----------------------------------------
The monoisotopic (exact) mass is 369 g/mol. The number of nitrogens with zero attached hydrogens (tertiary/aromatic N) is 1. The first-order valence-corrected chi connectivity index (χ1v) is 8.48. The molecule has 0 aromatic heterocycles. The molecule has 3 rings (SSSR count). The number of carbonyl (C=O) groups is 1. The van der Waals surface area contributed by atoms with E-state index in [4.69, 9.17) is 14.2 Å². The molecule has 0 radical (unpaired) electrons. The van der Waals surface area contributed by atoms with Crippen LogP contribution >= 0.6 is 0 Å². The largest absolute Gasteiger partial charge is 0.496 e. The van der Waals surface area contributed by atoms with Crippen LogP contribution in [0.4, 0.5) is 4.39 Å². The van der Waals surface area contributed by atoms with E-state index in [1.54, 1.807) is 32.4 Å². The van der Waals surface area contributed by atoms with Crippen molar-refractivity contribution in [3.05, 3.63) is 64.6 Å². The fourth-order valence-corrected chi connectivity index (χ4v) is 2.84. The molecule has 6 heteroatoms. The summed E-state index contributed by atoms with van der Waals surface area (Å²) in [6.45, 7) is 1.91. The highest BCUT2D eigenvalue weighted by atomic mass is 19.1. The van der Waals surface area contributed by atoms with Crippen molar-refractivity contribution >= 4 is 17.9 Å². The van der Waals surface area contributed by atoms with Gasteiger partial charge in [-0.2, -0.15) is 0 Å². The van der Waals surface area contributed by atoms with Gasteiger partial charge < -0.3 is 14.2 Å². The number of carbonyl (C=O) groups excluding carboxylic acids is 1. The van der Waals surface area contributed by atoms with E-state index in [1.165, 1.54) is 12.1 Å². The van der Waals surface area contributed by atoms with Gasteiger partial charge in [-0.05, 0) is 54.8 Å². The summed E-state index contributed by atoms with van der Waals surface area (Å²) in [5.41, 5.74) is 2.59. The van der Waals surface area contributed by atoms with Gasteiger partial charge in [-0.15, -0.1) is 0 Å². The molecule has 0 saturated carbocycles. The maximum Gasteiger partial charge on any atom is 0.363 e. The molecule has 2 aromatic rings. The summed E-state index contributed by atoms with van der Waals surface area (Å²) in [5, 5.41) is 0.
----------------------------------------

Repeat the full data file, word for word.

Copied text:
The monoisotopic (exact) mass is 369 g/mol. The number of nitrogens with zero attached hydrogens (tertiary/aromatic N) is 1. The first-order valence-corrected chi connectivity index (χ1v) is 8.48. The molecule has 0 aromatic heterocycles. The molecule has 3 rings (SSSR count). The number of carbonyl (C=O) groups is 1. The van der Waals surface area contributed by atoms with E-state index in [4.69, 9.17) is 14.2 Å². The molecule has 0 radical (unpaired) electrons. The van der Waals surface area contributed by atoms with Crippen LogP contribution >= 0.6 is 0 Å². The largest absolute Gasteiger partial charge is 0.496 e. The van der Waals surface area contributed by atoms with Crippen LogP contribution in [0.4, 0.5) is 4.39 Å². The van der Waals surface area contributed by atoms with E-state index in [1.54, 1.807) is 32.4 Å². The van der Waals surface area contributed by atoms with Crippen molar-refractivity contribution in [3.05, 3.63) is 64.6 Å². The fourth-order valence-corrected chi connectivity index (χ4v) is 2.84. The molecule has 6 heteroatoms. The summed E-state index contributed by atoms with van der Waals surface area (Å²) in [6.45, 7) is 1.91. The highest BCUT2D eigenvalue weighted by atomic mass is 19.1. The van der Waals surface area contributed by atoms with Crippen molar-refractivity contribution >= 4 is 17.9 Å². The van der Waals surface area contributed by atoms with Gasteiger partial charge in [-0.2, -0.15) is 0 Å². The van der Waals surface area contributed by atoms with Gasteiger partial charge < -0.3 is 14.2 Å². The number of carbonyl (C=O) groups excluding carboxylic acids is 1. The van der Waals surface area contributed by atoms with E-state index in [1.165, 1.54) is 12.1 Å². The van der Waals surface area contributed by atoms with Gasteiger partial charge in [-0.05, 0) is 54.8 Å². The summed E-state index contributed by atoms with van der Waals surface area (Å²) in [5.41, 5.74) is 2.59. The van der Waals surface area contributed by atoms with Gasteiger partial charge in [-0.15, -0.1) is 0 Å². The molecule has 0 saturated carbocycles. The maximum Gasteiger partial charge on any atom is 0.363 e. The molecule has 2 aromatic rings. The summed E-state index contributed by atoms with van der Waals surface area (Å²) in [5, 5.41) is 0.